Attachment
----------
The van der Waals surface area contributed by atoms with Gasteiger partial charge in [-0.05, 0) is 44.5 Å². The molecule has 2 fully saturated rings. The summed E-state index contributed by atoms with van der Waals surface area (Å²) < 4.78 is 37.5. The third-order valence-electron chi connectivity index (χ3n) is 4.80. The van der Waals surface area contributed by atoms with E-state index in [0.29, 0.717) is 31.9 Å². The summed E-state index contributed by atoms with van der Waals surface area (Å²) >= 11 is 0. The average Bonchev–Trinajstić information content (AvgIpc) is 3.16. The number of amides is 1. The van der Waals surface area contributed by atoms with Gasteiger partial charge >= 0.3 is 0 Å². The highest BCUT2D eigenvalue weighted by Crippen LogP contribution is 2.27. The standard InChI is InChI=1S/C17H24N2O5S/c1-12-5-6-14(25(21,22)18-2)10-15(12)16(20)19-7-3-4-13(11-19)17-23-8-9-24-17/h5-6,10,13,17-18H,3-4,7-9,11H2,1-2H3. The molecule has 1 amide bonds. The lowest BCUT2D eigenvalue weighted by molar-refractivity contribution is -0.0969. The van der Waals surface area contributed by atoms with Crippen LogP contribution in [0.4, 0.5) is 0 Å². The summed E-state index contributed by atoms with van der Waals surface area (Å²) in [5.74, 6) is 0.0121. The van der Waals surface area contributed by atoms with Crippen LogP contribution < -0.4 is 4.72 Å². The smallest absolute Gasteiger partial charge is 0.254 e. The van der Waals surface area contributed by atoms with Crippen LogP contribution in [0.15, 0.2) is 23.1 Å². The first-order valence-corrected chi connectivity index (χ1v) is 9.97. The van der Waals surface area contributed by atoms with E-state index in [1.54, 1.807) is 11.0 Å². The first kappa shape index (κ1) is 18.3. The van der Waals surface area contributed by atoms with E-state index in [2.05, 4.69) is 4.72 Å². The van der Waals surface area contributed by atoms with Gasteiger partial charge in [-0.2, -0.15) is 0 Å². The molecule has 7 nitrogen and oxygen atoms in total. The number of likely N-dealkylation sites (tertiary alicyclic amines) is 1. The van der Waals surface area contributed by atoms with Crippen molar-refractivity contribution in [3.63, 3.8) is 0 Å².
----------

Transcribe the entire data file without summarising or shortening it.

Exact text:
The van der Waals surface area contributed by atoms with Gasteiger partial charge in [-0.05, 0) is 44.5 Å². The molecule has 2 fully saturated rings. The summed E-state index contributed by atoms with van der Waals surface area (Å²) < 4.78 is 37.5. The third-order valence-electron chi connectivity index (χ3n) is 4.80. The van der Waals surface area contributed by atoms with E-state index in [0.29, 0.717) is 31.9 Å². The summed E-state index contributed by atoms with van der Waals surface area (Å²) >= 11 is 0. The average Bonchev–Trinajstić information content (AvgIpc) is 3.16. The number of amides is 1. The van der Waals surface area contributed by atoms with Gasteiger partial charge >= 0.3 is 0 Å². The highest BCUT2D eigenvalue weighted by Crippen LogP contribution is 2.27. The standard InChI is InChI=1S/C17H24N2O5S/c1-12-5-6-14(25(21,22)18-2)10-15(12)16(20)19-7-3-4-13(11-19)17-23-8-9-24-17/h5-6,10,13,17-18H,3-4,7-9,11H2,1-2H3. The molecule has 1 amide bonds. The lowest BCUT2D eigenvalue weighted by molar-refractivity contribution is -0.0969. The van der Waals surface area contributed by atoms with Crippen LogP contribution in [0.4, 0.5) is 0 Å². The summed E-state index contributed by atoms with van der Waals surface area (Å²) in [5.74, 6) is 0.0121. The van der Waals surface area contributed by atoms with Crippen LogP contribution < -0.4 is 4.72 Å². The smallest absolute Gasteiger partial charge is 0.254 e. The van der Waals surface area contributed by atoms with Crippen LogP contribution in [0.15, 0.2) is 23.1 Å². The first-order valence-corrected chi connectivity index (χ1v) is 9.97. The van der Waals surface area contributed by atoms with E-state index in [1.54, 1.807) is 11.0 Å². The first kappa shape index (κ1) is 18.3. The van der Waals surface area contributed by atoms with E-state index in [2.05, 4.69) is 4.72 Å². The van der Waals surface area contributed by atoms with Gasteiger partial charge in [-0.2, -0.15) is 0 Å². The molecule has 7 nitrogen and oxygen atoms in total. The number of likely N-dealkylation sites (tertiary alicyclic amines) is 1. The van der Waals surface area contributed by atoms with Crippen molar-refractivity contribution in [3.63, 3.8) is 0 Å².